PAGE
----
Bil’in is a small village in Palestine, just a few miles west of Ramallah and overlooking the West Bank wall. Here, the Slow Food Ramallah convivium runs initiatives to support the growth of organic, seasonal food. The convivium grew out of a community-supported agriculture (CSA) network called Sharaka, which was formed in 2009 to promote food sovereignty in Palestine.
The volunteer Social Farming Day took place at Om Sleiman farm on February 25th, and was organized to raise awareness about successful models of food production that are good, clean and fair for both consumer and producer. The Om Sleiman Farm, established a year ago, is part of the CSA and grows organic food from heirloom seeds in Bil’in, a village that has lost much of its land to Israeli settlements, as well as West Bank wall.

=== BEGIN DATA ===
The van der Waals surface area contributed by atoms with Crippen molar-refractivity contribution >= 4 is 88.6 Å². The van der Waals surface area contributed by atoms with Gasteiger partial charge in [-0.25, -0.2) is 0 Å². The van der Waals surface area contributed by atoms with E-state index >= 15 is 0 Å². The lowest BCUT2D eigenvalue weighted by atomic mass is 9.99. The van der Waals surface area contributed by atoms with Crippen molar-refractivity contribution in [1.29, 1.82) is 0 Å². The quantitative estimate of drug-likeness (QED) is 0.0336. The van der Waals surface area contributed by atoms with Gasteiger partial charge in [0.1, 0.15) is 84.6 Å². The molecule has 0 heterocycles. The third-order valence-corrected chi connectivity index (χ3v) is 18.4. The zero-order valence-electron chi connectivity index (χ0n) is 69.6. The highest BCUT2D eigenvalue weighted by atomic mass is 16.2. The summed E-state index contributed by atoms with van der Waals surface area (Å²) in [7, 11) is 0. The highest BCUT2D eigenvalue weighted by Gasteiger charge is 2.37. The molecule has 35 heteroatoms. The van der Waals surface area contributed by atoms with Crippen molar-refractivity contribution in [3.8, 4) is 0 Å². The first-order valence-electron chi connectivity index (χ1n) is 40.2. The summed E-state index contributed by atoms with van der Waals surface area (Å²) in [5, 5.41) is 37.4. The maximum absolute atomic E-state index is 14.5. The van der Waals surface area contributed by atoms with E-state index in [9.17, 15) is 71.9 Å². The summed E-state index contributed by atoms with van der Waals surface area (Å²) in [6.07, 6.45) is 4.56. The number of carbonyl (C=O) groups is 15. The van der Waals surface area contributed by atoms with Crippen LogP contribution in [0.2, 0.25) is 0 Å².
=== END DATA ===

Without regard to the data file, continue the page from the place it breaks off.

The CSA faces many challenges in producing food to nourish the community, as there are constant problems related to the confiscation of agricultural land, diversion of water resources and restricted access to seeds. Furthermore, since the 1993 Oslo Accords, neoliberal trade policies have facilitated land grabbing from foreign investors, as well having a destructive impact on our environment and agricultural methods.
Members of the Ramallag convivium include activists, concerned citizens, and farmers. Some have established community farms, agroecological farms and CSA farms while othesr have organized farmers markets, seasonal underground restaurant events, and volunteer days on various farms like the one shown in these pictures.
The convivium continues to organize volunteer days on various farms, as well as a seasonal underground restaurant, called Majhoul. It is held every four to six weeks in various locations across Ramallah and Al-Bireh, with a menu created by volunteers consisting of a four-course meal highlighting seasonal Palestinian produce. All ingredients are Palestinian and baladi. They are working to map the various sites of good, clean and fair food production across the country.